From Cuba to Hollywood

51pwo4g6zuL._SS500_The penetration of American organized crime into the gambling and entertainment industries in Cuba has been well documented. The actual process of this takeover is quite interesting, involving political corruption, mob culture, and the interaction of Cuban ruling elites and revolutionary figures. English, who teaches a course on organized crime at the New College of California, places Meyer Lansky and Lucky Luciano at the center of his narrative. As portrayed by English, these boyhood friends combine brutality, cynicism, and an expansive vision of creating a criminal empire with a protected base in Cuba. English writes eloquently about prerevolutionary Havana, where the glitter of nightlife and an “anything goes” facade covered up the widespread poverty and decadent political culture under Batista. As long as English sticks to organized crime he remains on solid ground. Unfortunately, when he ventures into the political realm, he oversimplifies, displaying an appalling ignorance of the complexities of the various groups opposed to Batista. Still, this is a valuable examination of organized-crime figures and their efforts to thrive in a seemingly receptive environment. --Jay Freeman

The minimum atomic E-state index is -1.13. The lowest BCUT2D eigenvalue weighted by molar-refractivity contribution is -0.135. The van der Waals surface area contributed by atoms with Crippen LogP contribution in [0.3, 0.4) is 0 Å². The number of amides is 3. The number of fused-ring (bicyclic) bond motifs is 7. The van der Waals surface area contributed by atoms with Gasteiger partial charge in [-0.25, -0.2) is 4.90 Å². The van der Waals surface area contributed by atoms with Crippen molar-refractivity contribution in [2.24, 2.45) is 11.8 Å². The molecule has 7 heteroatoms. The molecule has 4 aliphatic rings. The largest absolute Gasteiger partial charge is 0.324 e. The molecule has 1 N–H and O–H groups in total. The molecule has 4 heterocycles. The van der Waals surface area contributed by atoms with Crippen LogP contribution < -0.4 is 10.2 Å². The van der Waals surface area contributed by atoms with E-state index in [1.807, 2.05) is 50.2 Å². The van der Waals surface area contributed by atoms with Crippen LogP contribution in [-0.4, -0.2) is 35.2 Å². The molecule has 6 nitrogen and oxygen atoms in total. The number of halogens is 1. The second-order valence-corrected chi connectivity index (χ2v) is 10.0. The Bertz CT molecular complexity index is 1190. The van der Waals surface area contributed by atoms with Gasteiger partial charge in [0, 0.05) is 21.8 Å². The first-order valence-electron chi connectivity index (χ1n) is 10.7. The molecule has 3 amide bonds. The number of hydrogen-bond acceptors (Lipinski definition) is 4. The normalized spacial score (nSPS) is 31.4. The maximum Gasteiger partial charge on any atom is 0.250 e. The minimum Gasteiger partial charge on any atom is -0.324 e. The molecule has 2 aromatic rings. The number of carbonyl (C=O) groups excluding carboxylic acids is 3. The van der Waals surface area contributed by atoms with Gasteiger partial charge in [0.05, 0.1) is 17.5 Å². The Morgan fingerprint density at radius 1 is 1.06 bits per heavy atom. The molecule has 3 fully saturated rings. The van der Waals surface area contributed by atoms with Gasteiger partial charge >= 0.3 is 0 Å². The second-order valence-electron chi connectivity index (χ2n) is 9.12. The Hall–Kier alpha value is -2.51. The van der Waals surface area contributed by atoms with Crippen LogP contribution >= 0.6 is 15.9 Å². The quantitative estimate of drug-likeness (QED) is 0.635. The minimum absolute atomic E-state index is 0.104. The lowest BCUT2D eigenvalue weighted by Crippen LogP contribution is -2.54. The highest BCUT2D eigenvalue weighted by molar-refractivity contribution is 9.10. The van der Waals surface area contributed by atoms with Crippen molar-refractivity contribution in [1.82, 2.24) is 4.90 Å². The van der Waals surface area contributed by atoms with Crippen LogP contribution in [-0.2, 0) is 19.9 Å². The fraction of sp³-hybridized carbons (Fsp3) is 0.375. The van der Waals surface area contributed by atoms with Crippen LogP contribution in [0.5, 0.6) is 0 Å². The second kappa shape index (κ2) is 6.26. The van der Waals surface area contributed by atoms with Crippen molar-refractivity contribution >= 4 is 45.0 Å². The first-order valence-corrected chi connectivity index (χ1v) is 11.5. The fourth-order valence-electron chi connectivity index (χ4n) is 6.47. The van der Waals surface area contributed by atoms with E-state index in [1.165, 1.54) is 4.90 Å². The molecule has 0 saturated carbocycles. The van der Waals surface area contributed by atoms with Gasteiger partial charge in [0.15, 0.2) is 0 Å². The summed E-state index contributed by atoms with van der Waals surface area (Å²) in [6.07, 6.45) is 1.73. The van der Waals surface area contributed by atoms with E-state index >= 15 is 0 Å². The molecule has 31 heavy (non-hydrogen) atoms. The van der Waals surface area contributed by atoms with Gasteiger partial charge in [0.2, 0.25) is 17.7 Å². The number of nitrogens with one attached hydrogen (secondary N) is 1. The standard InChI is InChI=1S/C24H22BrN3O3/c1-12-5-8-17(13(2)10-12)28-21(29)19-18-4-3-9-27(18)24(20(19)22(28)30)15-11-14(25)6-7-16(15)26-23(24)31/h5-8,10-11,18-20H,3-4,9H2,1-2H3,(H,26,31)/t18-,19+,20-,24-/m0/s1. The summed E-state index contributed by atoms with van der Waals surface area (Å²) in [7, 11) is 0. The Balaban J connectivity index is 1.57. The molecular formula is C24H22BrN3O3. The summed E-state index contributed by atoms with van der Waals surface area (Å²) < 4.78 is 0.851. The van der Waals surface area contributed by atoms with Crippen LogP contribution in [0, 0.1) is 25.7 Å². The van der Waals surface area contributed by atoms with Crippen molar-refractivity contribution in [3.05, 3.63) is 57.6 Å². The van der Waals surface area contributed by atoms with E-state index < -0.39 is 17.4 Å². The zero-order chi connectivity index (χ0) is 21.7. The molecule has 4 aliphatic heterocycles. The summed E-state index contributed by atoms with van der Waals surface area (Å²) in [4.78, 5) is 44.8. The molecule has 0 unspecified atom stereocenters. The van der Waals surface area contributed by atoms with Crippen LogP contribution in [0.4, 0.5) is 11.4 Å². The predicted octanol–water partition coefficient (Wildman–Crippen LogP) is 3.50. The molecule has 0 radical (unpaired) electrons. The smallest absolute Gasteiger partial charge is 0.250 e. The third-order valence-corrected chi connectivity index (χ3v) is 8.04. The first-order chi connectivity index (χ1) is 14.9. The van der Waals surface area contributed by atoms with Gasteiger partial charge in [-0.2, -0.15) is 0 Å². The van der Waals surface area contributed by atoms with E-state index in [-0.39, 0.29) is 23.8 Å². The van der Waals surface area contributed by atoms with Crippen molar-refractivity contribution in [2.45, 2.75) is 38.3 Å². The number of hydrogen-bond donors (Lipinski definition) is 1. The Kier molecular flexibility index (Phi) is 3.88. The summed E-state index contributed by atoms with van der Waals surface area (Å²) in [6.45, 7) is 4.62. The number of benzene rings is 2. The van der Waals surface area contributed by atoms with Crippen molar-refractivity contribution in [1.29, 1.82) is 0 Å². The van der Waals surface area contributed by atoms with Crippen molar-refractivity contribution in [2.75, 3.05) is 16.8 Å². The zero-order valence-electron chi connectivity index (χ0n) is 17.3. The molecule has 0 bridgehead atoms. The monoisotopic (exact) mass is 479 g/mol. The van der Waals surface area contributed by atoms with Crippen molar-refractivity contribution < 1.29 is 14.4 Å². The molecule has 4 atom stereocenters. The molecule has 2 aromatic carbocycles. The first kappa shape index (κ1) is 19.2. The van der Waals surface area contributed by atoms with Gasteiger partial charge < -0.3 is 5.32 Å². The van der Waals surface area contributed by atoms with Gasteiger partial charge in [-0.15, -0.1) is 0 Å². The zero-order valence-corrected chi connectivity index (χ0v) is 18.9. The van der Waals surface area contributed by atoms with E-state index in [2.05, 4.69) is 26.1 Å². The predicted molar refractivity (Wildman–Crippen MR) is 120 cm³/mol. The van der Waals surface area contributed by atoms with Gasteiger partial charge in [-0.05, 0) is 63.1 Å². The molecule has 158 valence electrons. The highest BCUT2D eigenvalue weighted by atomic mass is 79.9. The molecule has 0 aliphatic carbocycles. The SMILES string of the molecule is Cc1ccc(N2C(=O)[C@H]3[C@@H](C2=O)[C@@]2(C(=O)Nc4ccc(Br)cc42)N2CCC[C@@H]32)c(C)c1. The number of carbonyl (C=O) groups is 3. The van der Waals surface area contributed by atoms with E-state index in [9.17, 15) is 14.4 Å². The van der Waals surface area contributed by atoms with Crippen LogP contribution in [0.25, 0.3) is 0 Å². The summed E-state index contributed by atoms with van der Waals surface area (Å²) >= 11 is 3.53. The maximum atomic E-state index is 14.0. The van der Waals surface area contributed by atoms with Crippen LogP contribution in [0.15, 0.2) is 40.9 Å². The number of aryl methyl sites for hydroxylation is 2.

The California RollMaster of the snuke and its bafflegab and the scourge of every mook, con artist Radar Hoverlander wonders if he’s met his match in Allie Quinn. She’s dazzling and highly intelligent and seems to be setting him up for a con. She also leads a brittle, beautiful Australian cop and a bent FBI agent to him, and everyone but Radar has multiple agendas. Radar simply wants to avoid prison or being killed and to work toward the grand snuke, the California Roll, the last payday he’ll ever need. The California Roll is grand entertainment. Radar, Allie, the law-enforcement odd couple, and hapless grifter Vic Mirplo are all cleverly developed. Double and triple crosses abound in the careening plot, and Vorhaus, who writes primarily about poker, really seems to understand the bedrock mendacity of the grift. It’s in the blood, like peanut allergy, he writes. The writing is tight and wonderfully glib, and Vorhaus slyly, shrewdly hints that he’s snuking the reader. No caper-novel fan should miss this one. --Thomas Gaughan      

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